Oh for the glory days of great synagogue music

ARE we spending too much on over-sophisticated communal events?

Who are our community events organising committees aiming at and are they alienating some of the community?

We only have limited dates when it is possible to come together as a community - Selichot, Yom Hazikaron/Yom Ha'atzmaut, Yom Hashoah, Holocaust Memorial Day and Yom Yerushalayim.

At one time, these events were marked by communal services held in rotation at different synagogues.

These were always well-attended across the age divide.

Services were memorable, moving and fitting for the occasion.

Midnight Selichot is now in vogue and the shuls involved give the community choice. At one time, Manchester's Higher Crumpsall Synagogue was full to the rafters for a choral sefira service.

We are fortunate for Kel Molei Rachamim and Kaddish to still be recited.

Mention these things to those running UJIA, ZCC, Yom Hashoah, etc, and the answer is: "Maybe next year we will discuss it - no one wants it any more."

Maybe it's because those holding the purse strings do not understand - or want to understand - the concept I am trying to put to them.

Why not try it properly and if it fails, then at least it was tried?

Synagogue music conveys many aspects of our lives and feelings from the sad times of our history to those joyous occasions and the miracle of Israel.

It is not all about youngsters and what they want.

There are many active members in the community who are 50, 60 and 70 and are not catered for at major events.

At one time, Manchester always had a big name for Yom Ha'atzmaut and a real concert enjoyed by all. After all, it is the UK's second largest Jewish community.

The excuse is that the funding goes to London or that we have no money.

The bottom line is: if those holding the purse strings wanted it, it would happen.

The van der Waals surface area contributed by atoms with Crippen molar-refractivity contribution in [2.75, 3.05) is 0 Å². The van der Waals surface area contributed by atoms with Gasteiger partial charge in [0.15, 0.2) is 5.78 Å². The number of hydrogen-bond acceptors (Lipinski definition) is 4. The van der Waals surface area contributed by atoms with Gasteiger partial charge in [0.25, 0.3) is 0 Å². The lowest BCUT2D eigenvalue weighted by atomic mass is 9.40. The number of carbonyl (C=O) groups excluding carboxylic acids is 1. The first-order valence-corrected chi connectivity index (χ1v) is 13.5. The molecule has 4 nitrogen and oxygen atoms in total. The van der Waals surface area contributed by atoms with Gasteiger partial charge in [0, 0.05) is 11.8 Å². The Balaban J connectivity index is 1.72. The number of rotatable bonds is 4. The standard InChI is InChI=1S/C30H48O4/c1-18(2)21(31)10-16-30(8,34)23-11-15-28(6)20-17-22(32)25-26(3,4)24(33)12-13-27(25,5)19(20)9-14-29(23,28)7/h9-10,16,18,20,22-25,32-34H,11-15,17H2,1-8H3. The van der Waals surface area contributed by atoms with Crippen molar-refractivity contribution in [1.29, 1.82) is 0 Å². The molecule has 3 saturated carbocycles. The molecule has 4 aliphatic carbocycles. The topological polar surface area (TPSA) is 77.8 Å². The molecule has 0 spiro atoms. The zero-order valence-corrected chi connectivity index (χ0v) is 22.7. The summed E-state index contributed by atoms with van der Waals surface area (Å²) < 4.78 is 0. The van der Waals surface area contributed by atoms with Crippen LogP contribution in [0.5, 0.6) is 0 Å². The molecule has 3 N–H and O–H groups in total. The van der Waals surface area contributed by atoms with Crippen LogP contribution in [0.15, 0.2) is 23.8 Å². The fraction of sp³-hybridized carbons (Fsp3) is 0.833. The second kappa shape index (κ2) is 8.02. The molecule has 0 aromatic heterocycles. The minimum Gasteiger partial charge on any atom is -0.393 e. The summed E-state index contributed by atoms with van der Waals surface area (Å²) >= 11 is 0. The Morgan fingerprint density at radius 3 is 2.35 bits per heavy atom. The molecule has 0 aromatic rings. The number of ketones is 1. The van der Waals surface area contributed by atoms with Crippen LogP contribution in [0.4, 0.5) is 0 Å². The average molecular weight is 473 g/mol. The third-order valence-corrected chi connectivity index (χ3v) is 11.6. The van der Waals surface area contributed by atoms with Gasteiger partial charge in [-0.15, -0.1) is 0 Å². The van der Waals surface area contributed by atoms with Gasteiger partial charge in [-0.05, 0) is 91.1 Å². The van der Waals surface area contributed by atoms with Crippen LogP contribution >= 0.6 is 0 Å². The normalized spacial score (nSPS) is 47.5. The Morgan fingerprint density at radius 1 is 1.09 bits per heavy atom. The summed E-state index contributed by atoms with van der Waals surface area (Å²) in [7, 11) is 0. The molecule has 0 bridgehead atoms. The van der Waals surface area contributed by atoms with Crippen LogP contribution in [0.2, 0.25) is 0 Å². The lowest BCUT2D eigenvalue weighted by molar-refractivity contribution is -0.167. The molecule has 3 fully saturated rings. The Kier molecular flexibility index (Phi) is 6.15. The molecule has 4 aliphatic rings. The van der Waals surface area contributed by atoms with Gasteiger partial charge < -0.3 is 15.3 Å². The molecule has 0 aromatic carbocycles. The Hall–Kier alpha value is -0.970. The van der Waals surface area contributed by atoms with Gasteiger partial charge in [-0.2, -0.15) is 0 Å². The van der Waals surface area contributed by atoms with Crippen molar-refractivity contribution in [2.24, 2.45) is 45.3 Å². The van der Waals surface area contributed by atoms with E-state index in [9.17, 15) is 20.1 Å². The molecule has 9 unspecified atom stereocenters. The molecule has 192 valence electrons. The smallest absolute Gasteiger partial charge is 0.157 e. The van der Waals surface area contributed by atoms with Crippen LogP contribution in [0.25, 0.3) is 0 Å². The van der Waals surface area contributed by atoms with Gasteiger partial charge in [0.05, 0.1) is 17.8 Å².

They don't want it, so it does not happen.

I am always available to help and advise. I was told after six cantorial conventions that it would not work outside London and no one would attend.

With negativity, hostility and no help from my fellow London-based executive members, I brought the convention to Manchester and added a Shabbat of chazzanut.

The result? The best convention and more attending from around the world.

We have progressed to collaborating with the University of Leeds in a conference - Magnified and Sanctified, the Music of Jewish Prayer - run as an academic conference.

There was a convention in Budapest and Prague with Chief Rabbi Ephraim Mirvis stating: "I am absolutely and totally behind you and would like to be a partner in all of your noble efforts."

A cantorial concert that Avrom Bishop organised for the Heathlands care home was packed out. And Shulem Lemmer enhanced the recent Whitefield Communal Kollel gala dinner.

When are our purse holders going to get the message that they are alienating many in the community by not investing in high-quality communal synagogue services?

You don't have to be Orthodox to attend these events.

It unites all the community and is a dignified way of showing our non-Jewish friends and supporters that our spiritual heritage and prayer is still meaningful.

Alex Klein,
European Cantors Association.

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